const int seed = std::stoi(argv[3]);

Have your constructor fully construct the object

The code currently has the equivalent to these lines:

World w(maxX, maxY);
w.randomizeCells(0.4, seed);

Instead, why not simply make a constructor that does the randomization?

World w(maxX, maxY, 0.4, seed);

Now the World object is fully instantiated and ready to use which should be the result of every constructor. One way to do that:

World::World(int xMax, int yMax, double chanceOfLife, int newSeed) :
    worldWidth(xMax), 
    worldHeight(yMax),
    pop(worldWidth, worldHeight)
{
    randomizeCells(chanceOfLife, newSeed);
}

Name parameters in constructors

At the moment, the constructor for the World object has this declaration inside the World.h header:

World(int, int);

Unfortunately, this is not sufficient for someone trying to use the World object. A very simple addition would be to simply name the parameters:

World(int xMax, int yMax);

This doesn't take the place of good documentation, but it's very useful for quick reference and costs you nearly nothing.

Never use an external parameter as a printf format string

The World::compileOutput() routine includes this line:

mvprintw(cY, cX, (pop.pointIsOccupied(cX, cY) ? disp.c_str() : " ") );

However disp is a std::string passed from outside the object. This is potentially dangerous because it could potentially be used for a format string attack. A better alternative would be this:

mvaddch(cY, cX, (pop.pointIsOccupied(cX, cY) ? disp : ' ') );

Now if you make the passed parameter a char, there is no longer any way to abuse it. Further, you avoid the overhead of having to create and destroy a string object every interation, which helps performance.

Avoid calling extra functions

In the World::compileOutput() routine, there there are calls to attron and attroff surrounding every output. However, these are not necessary. Instead, the could could look like this:

char c = pop.getPointColor(cX, cY);
init_pair(c, c, COLOR_BLACK);   //(Pair number, fore color, back color)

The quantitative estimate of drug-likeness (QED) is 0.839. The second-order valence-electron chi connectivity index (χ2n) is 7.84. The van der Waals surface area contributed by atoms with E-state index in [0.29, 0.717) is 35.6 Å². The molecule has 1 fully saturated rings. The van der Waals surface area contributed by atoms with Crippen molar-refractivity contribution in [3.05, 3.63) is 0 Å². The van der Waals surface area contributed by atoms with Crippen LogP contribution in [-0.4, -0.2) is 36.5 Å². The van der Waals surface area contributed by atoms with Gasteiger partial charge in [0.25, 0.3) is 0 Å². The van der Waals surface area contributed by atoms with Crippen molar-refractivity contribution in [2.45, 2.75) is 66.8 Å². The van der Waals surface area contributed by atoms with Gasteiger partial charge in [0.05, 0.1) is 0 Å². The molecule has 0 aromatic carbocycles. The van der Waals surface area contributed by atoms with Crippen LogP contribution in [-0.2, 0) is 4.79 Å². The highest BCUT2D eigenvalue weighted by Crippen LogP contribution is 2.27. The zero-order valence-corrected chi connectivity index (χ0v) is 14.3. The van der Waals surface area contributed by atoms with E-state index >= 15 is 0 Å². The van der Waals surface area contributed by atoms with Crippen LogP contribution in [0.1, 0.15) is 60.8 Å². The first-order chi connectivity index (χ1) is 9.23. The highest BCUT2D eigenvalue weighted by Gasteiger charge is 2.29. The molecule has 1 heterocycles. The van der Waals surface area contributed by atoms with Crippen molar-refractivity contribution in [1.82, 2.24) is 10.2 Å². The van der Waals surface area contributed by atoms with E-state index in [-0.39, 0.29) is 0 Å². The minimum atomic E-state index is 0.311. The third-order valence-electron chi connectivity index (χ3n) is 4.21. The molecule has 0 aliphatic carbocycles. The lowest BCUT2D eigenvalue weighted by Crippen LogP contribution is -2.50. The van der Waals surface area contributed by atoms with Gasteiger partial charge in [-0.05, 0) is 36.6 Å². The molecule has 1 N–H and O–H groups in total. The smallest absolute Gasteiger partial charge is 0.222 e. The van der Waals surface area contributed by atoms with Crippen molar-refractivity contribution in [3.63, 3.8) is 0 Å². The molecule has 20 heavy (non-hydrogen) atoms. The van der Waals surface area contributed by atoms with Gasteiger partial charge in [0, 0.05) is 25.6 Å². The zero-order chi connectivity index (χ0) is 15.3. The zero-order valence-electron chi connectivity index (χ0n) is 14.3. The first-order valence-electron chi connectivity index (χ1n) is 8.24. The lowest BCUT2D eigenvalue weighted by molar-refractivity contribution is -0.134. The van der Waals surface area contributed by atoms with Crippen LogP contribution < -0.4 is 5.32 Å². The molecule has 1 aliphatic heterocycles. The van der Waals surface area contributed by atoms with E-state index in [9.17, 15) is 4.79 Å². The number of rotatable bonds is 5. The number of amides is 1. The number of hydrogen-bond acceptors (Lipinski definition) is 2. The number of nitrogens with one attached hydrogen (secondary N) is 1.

mvaddch(cY, cX, (pop.pointIsOccupied(cX, cY) ? disp|COLOR_PAIR(c) : ' ') );

By ORing the color value into the character value, you can avoid the two calls.

Use only required #includes

Your .h files are the interface for the class. For that reason, in those files, you should only include the #include files that are required for the interface. So in the case of World.h the file currently has the following includes:

#include <set>
#include <sstream>
#include <limits>
#include <vector>

#include "Population.h"

However, only Population.h is actually required for the interface. The others are required for the implementation but that is a detail that is not of concern to users of the interface, so those should be moved to the World.cpp file instead.

Use C++11 random number facilities

Consider this code in your World::randomizeCells() routine:

for (int y = 0; y < worldHeight; y++) {
    for (int x = 0; x < worldWidth; x++) {
        if ((rand() % int(1.0 / chanceOfLife)) == 0) {
            unsigned char color = randomColor();
            pop.addPoint(x, y, color);
        }
    }
}

What the code is attempting to do is to generate a boolean value distribution that is true with a probability of chanceOfLife. So if chanceOfLife has the value of 0.25 we would expect about 1 in 4 values to be true. That's called a Bernoulli distribution and C++11 has a much more direct and much more elegant way to achieve this.

std::random_device rd;